In recent years, narcotic pain relievers have come under increased regulations from state governments and the Federal Food and Drug Administration (FDA) to prevent abuse. One medication in this class, tramadol, has gotten around these rules, and as a result, more people are becoming addicted to it. According to a Milwaâ€‹ukee Journal Sentinel investigation, the FDA may have failed to acknowledge key research indicating tramadol has the potential for abuse. As such, it was not placed under the Controlled Substances Act when it was released in 1995.
The Controlled Substances Act classifies medications into five categories based on their likelihood for abuse. At the top of the list are Schedule I drugs like heroin and cocaine, and at the other end of the spectrum is cough medication with codeine. The FDA decided not to add tramadol to the list based on research from Europe. There, the medication is given intravenously and showed very little abuse. The federal agency, however, ignored several reports that suggested that when taken orally, the drug produces highs similar to those produced from oxycodone.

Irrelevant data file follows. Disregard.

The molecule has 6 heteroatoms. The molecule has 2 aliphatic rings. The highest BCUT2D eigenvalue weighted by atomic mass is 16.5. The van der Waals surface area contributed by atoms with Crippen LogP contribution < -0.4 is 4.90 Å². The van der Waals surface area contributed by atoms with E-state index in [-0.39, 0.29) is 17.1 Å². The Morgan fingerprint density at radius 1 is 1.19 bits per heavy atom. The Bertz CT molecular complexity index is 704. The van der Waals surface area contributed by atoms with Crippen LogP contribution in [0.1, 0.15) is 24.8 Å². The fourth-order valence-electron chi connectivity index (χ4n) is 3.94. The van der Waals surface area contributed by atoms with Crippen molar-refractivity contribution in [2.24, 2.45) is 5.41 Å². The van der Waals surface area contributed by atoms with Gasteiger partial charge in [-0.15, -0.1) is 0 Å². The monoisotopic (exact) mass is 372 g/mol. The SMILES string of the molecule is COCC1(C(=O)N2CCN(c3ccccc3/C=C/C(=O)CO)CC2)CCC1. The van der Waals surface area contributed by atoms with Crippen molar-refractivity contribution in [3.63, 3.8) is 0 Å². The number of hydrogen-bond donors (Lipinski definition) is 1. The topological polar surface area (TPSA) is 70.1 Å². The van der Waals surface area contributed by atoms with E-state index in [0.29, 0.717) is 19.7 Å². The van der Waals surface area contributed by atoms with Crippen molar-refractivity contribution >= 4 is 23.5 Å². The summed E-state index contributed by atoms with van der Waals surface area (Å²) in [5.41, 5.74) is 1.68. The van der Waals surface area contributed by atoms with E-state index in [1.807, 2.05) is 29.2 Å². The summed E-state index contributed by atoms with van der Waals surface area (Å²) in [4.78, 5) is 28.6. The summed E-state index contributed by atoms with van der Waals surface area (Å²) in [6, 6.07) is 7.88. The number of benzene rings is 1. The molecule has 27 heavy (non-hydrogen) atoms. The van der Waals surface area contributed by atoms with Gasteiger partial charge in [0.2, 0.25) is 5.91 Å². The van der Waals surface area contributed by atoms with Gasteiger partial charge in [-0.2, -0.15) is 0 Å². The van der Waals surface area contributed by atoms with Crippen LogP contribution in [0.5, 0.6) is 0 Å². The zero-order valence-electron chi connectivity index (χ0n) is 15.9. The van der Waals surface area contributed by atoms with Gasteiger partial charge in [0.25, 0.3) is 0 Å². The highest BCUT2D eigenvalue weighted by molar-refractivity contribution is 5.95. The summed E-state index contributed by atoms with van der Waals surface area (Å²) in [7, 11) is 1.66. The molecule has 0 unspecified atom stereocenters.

According to the source, tramadol use has increased significantly over the past several years. In 2011, the medication was linked to over 20,000 emergency room visits across the country. In Florida, the number of overdose deaths caused by the substance tripled between 2003 and 2011.
Currently, there are 10 states that have already restricted the use of tramadol, and now the U.S. Drug Enforcement Administration along with the FDA are reconsidering how the drug should be classified.
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